Citizen buy bottled water at a supermarket in Lanzhou, capital of northwest China's Gansu Province, April 11, 2014. Tap water in downtown Lanzhou has been found to contain excessive levels of benzene, provincial authorities said on Friday. Tests carried out in the early hours of Friday showed that tap water contained 200 micrograms of benzene per liter, far exceeding the national limit of 10 micrograms per liter, according to the city's environmental protection office. (Xinhua/Guo Gang)
LANZHOU, April 11 (Xinhua) -- Excessive levels of benzene in tap water have affected more than 2.4 million people in downtown Lanzhou in northwest China's Gansu Province, provincial authorities said on Friday.
Tests at a water plant at 8:30 a.m. on Friday showed tap water contained 160 micrograms of benzene per liter, far in excess of the 10 micrograms per liter national limit, according to the city's environmental protection office.
The city government warned citizens not to drink tap water for the next 24 hours. Benzene is a colorless carcinogen used to manufacture plastics.
Tests from Thursday evening to early Friday morning found between 118 micrograms and 200 micrograms of benzene per liter at the water plant, according to Veolia Water, a Sino-French joint venture and the sole water supplier for urban Lanzhou, the provincial capital.
The levels at the plant fell to 78 micrograms of benzene per liter on Friday afternoon, according to a statement from the Gansu provincial government's information office.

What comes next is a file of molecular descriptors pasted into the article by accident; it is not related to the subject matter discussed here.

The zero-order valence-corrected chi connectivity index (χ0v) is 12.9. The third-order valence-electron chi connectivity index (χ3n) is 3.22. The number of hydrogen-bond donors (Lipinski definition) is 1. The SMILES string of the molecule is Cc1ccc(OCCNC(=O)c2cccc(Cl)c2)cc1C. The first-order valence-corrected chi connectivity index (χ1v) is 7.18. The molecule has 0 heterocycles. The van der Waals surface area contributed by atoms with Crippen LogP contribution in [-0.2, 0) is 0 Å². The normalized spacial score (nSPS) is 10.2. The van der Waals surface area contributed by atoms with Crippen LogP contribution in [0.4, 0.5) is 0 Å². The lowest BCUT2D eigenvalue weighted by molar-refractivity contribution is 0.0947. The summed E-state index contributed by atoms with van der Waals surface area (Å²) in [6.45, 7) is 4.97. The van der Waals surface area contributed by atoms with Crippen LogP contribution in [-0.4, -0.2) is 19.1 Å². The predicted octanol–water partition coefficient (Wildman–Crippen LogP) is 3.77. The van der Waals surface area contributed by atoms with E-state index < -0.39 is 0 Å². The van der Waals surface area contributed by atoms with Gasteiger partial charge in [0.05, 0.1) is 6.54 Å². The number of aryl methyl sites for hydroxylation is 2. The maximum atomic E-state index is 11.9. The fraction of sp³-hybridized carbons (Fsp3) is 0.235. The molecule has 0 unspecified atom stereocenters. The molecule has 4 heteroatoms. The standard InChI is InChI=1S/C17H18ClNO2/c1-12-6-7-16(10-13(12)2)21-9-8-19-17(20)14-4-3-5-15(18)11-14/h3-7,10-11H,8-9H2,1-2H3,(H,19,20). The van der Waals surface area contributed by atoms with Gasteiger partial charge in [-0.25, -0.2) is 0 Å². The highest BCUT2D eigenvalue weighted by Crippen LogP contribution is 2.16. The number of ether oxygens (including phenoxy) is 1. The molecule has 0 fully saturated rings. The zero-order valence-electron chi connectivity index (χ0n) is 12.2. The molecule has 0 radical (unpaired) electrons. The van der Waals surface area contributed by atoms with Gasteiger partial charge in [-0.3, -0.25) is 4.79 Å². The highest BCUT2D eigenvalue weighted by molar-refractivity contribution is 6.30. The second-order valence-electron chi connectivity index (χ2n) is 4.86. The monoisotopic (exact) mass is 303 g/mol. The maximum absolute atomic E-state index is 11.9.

Meanwhile, the tap water at some urban households was also found to contain as much as 78 micrograms of benzene per liter, according to the statement.
Veolia Water began using activated carbon at 3 a.m. on Friday to absorb the organic matter and dilute the pollution.
An initial investigation found problems in a 3 km channel that links the plant that preprocesses the water and the plant that supplies water to Lanzhou. Closure of the channel will cut the city's water supply by half, said Tian Hong, head of Lanzhou's water quality monitoring station.
Fire engines and water sprinklers will be used to carry water to affected areas.
The local government is investigating the source of the contamination, and sources with Veolia told Xinhua that they believe the benzene came from chemical waste, but refused to single out any particular plant.
They denied any possibility that the Yellow River, the original source of the water, was polluted. Gansu publicity department reaffirmed on Friday afternoon that the Yellow River, which runs through the city, is not contaminated.
Lanzhou residents panicked upon hearing the news, rushing to supermarkets or community grocery stores to stock up on bottled water.
At Hualian Supermarket, one of the largest in downtown Lanzhou, many trolleys or baskets full of cases of bottled water were seen. Latecomers gathered in front of empty shelves, waiting for resupply.
"I had no idea what benzene was, but my family are all scared. My husband called to ask me to buy as much bottled water as I can," a shopper told Xinhua.
The booking line for Lanzhou Huanghe Origin Food and Drinks Co. Ltd., the biggest barrelled water provider in the city, was busy on Friday as mounting orders came.
The company normally sells 15,000 barrels of water a day. It has already started using its 50,000 barrel reserve to meet the rising demand, said Yu Cunyuan, the company's general manager.
Chen Baohua, a professor with Lanzhou University's College of Chemistry and Chemical Engineering, warned local residents not to touch or drink the contaminated water as excessive inhalation of and contact with benzene would damage the human hematopoietic system, which is responsible for production of blood.
This is the second incident of its kind in Lanzhou in two months. On March 6, residents reported a strange odor when they turned on their taps, which was later confirmed to be a high concentration of ammonia, but still within the limits of the national standard.
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